Photo credit to css.edu

Visum Monachae…On Competitiveness

Sister Edith Bogue
ebogue@css.edu

A Jesuit friend’s casual comment came to mind as I’ve pondered our polarized elections. We were talking about community living, especially our own challenges and struggles. “I get competitive,” he said. His tone implied this was problematic. I was a newbie in the monastery; I didn’t understand. Now I’ve heard of novices trying to out-fast or out-pray their fellows, even damaging their health. Competitiveness must be a common problem: St. Benedict called it out in his Rule. “Don’t try to appear holy before you really are,” he wrote.

Some competition is healthy and good. Every year, CSS and its departments recognize dozens of students for excellence: scholar-athletes, student employees, Mr. CSS, student leadership– the list is long. The winners had high standards to begin with. The awards provide focus and goals rather than elicit new behavior. When interviewed, the winners speak of competing with themselves, of striving to be better tomorrow than they were yesterday. How could this be any threat to good community living?

Even this self-competition mindset poses two dangers to the individual and to his or her communities. First, the focus of motivation can shift from the original valued goal to maintaining appearances or status. In addition, it emphasizes the impact of our work, and diminishes our awareness of others’ contributions. No matter how smart or hard-working we are, some portion of our success derives from those who gave us important skills or traits, encouraged us, or created the setting in which we are thriving. We over-trust our own abilities and fail to nurture our team members. We demean those who achieve less while hoping those who achieved more will be our mentors.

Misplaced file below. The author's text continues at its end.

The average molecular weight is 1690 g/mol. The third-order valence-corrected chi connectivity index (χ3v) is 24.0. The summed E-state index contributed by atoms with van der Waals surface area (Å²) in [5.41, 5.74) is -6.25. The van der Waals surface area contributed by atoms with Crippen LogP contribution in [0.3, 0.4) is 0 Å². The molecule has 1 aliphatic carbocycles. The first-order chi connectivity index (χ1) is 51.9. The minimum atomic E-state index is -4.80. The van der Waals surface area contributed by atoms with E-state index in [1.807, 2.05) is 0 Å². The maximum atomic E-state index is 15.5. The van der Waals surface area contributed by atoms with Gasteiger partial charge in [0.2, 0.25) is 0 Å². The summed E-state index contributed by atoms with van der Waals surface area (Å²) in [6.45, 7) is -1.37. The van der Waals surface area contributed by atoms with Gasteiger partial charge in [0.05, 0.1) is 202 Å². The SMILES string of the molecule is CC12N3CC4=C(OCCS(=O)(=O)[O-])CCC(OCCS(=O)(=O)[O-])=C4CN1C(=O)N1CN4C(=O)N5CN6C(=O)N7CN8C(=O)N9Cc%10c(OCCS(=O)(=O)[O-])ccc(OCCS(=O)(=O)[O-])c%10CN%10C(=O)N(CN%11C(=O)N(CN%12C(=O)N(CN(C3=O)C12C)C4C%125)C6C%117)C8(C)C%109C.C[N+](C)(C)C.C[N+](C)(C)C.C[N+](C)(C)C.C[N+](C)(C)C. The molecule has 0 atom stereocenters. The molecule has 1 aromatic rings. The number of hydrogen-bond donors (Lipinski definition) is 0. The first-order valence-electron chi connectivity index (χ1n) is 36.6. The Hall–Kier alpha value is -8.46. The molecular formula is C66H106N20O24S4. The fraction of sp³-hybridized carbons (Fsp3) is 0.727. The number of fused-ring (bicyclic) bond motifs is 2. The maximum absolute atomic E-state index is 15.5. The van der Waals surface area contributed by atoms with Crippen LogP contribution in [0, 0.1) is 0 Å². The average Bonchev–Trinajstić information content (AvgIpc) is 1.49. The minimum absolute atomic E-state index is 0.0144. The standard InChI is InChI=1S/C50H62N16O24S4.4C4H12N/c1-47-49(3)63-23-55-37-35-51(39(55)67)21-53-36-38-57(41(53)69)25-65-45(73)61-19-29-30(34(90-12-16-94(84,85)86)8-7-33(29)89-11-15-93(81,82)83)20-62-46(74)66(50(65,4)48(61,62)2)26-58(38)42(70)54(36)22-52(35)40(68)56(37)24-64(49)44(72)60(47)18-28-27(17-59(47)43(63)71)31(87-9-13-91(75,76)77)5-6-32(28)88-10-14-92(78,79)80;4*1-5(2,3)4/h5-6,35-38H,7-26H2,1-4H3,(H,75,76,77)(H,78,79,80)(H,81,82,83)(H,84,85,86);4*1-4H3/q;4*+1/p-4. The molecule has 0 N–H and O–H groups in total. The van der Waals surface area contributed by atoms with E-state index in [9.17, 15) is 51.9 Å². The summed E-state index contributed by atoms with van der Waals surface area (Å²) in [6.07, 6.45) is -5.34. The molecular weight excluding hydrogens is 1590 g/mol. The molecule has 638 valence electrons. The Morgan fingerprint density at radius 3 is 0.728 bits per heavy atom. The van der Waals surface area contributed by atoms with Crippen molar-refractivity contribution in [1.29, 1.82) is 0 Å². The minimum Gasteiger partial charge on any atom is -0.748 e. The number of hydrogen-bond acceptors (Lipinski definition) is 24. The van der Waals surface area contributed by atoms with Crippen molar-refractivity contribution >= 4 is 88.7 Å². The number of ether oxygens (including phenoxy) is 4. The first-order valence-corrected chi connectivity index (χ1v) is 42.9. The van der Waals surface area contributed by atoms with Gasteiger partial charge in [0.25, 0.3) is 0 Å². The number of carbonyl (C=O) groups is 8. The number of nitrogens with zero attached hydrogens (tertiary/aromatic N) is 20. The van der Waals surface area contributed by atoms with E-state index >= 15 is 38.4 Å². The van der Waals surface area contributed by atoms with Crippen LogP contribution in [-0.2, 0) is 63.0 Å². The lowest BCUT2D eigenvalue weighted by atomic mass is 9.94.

My Jesuit friend also knew about the negative impact of constantly comparing ourselves to others. We get depressed: there’s always someone better than me at any one thing. Worse, those comparisons poison our efforts to work together. Competitiveness tempts us to subtle superiority rather than encouragement and mutual learning; “Oh, you don’t know that yet?” Constant comparison promotes resentment and anxiety; it undermines trust and collaboration.

Comparison and competitiveness become toxic when they focus entirely on winning, setting aside consideration of the original values. No longer working hard to be the best they can be, people and even whole groups seek to diminish anyone who seems to shine. Those truly seeking excellence leave the group. This over-competitiveness dehumanizes the entire endeavor.

Benedictine spirituality offers an alternative. Assuming that every person is capable of growth, St.Benedict instructs leaders to nurture each member’s potential. He tells the members to choose whatever benefits the others, not themselves. When someone excels, they get more responsibility, not a trophy. Why does this work? Because St.Benedict redefines winning. “Your ways should be different from the world’s ways,” he says. Yes, celebrate those who shine out — the saints. But “winning” means getting as many as possible over the finish line. Imagine elections to increase the common good! As St.Benedict says, “Never despair of God’s mercy.”